Finally, a breakthrough. A bold European commissioner backs the US on an important policy matter even though he will be slammed as "unilateralist" by leaders of his own country, France. Then another commissioner joins him and the US, also turning his back on the status quo types at home. Suddenly it looks as though a joint European-American effort stands a chance of paying off. And suddenly it also appears that the world's nations may march forward together to vanquish a common enemy.
This is the sort of storyline that forms the dreams of members of the National Security Council. In fact, it is the reality of the past week. The European commissioner who made the move was Pascal Lamy, the trade commissioner. The man joining him was Franz Fischler, his agricultural counterpart. The proposal came after a sustained push by Robert Zoellick, the US trade representative, who is working for a similar concession at home. The struggle is on the field of trade. And the common enemy is protectionism.
In the media, the trade story runs parallel to the foreign policy story - two lines that never touch. But the two are, of course, related. A review of US trade diplomacy in recent years reminds us that even the smallest trade agreements can mean much at a time of war and terror.
Start with this week's news on agriculture: Mr Lamy offered to eliminate farm export subsidies. The step may just be one of the zigs in the tedious zig-zag of trade politics. Still, it contains enormous potential for good, both on the diplomatic and the political fronts.
When the Doha talks collapsed so resoundingly last summer at Cancún, the damage went beyond trade. Hostility on the part of developing countries towards Europe, Japan and the US seemed to reinforce whatever hostility many were already feeling. There has been, especially, the feeling that it is "the west versus the rest" - the rest often being Muslim.
US farm protectionism is not as extensive as some developing countries imagine - the average US tariff on farm imports is 12 per cent, compared with a global average of more than 60 per cent. But what protectionism there is - as in Europe - is significant, and has strengthened the west's reputation as an agriculture hypocrite.
Western agriculture subsidy reduction is one of the main demands of developing countries. So this new offer represents a significant concession. It also demonstrates that the overall Europe-US rift is not as large as advertised. (Bob Zoellick and Condoleezza Rice have known each other a long time; sometimes one gets the feeling they are playing "good cop, bad cop".)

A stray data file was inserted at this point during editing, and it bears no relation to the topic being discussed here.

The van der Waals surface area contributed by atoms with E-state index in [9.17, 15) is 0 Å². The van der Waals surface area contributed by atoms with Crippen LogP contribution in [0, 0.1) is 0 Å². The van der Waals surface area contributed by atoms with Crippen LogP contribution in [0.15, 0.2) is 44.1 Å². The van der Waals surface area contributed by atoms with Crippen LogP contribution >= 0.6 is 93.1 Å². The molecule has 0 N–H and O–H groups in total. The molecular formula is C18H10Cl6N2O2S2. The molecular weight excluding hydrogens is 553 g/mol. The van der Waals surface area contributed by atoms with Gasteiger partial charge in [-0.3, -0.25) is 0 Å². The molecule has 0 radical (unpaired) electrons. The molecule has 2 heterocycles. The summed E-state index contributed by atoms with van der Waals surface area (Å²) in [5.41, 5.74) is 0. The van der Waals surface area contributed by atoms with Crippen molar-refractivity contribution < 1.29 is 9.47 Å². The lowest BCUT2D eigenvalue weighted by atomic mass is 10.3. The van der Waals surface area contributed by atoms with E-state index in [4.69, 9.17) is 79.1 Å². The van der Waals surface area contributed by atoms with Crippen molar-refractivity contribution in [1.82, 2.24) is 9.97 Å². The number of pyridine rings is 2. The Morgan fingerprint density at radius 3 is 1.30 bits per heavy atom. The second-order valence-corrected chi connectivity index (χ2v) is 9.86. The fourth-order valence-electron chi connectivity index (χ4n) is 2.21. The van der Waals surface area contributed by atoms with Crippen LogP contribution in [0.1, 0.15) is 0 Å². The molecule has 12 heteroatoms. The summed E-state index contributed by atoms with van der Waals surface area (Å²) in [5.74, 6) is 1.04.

Then there is the obvious economic and political potential of subsidy reduction. Farmers in developing nations can sell more. Their economic success generates forms of wealth that can compete with petro-wealth, always a good thing. Overall, the nations become more stable and friendlier.
Another positive US step was Congress's post-September 11 passage of a new version of the African Growth and Opportunity Act, allowing African countries to bypass tariffs. The new version contributed to a dramatic increase in exports to the US from Lesotho. A free-trade agreement with Jordan led to 30,000 new trade-related jobs there. Egypt, Tunisia, Yemen, Kuwait, the United Arab Emirates and Qatar: all have worked recently with the US to improve trade relations.
Yet another bit of trade progress, though of a different kind, may come if Saudi Arabia joins the World Trade Organisation. As Brink Lindsey, author of a study on trade and war, points out, pulling Saudi Arabia into the WTO club means that suddenly the Organisation of Petroleum Exporting Countries will find it has a competitor for Saudi affections, itself a change that bodes well for global stability.*
In the same way that freer trade helps, protectionism continues to hurt. The WTO recently issued a preliminary finding that the US was violating international law with its outrageous cotton subsidies. The US is appealing, although reduced cotton subsidies at home would benefit cotton farmers in countries the US wants to see stable: Mali (population 90 per cent Muslim), Chad (51 per cent Muslim) or Burkina Faso (50 per cent Muslim).
The reason for the appeal is obvious: the ideal of free trade remains one of the hardest policies to sell domestically in any country. It is especially hard to sell to farmers, who, whether in deepest France or deepest Iowa, tend to perceive the notion as mind-bendingly elitist. When Brazil went to the WTO on cotton, for example, Alan Guebert, of the Bloomington, Illinois, Pantagraph offered a farmer's description of the move: "Brazil just kicked major US farm butt." To some, freer trade is not a force for peace; it is cause for (trade) war.
Nonetheless, there are signs that US farmers are increasingly ready to concede ground - more good news.
Freer trade and prosperity cannot do everything. They certainly cannot, all by themselves, stop terrorists. Indeed, trade has to be linked to a push for democracy; otherwise it can merely fund terror. Still, limited as trade diplomacy may be, it has value.
* The Trade Front: Combating Terrorism with Open Markets, Cato Institute. www.freetrade.org
© Copyright 2004 Financial Times
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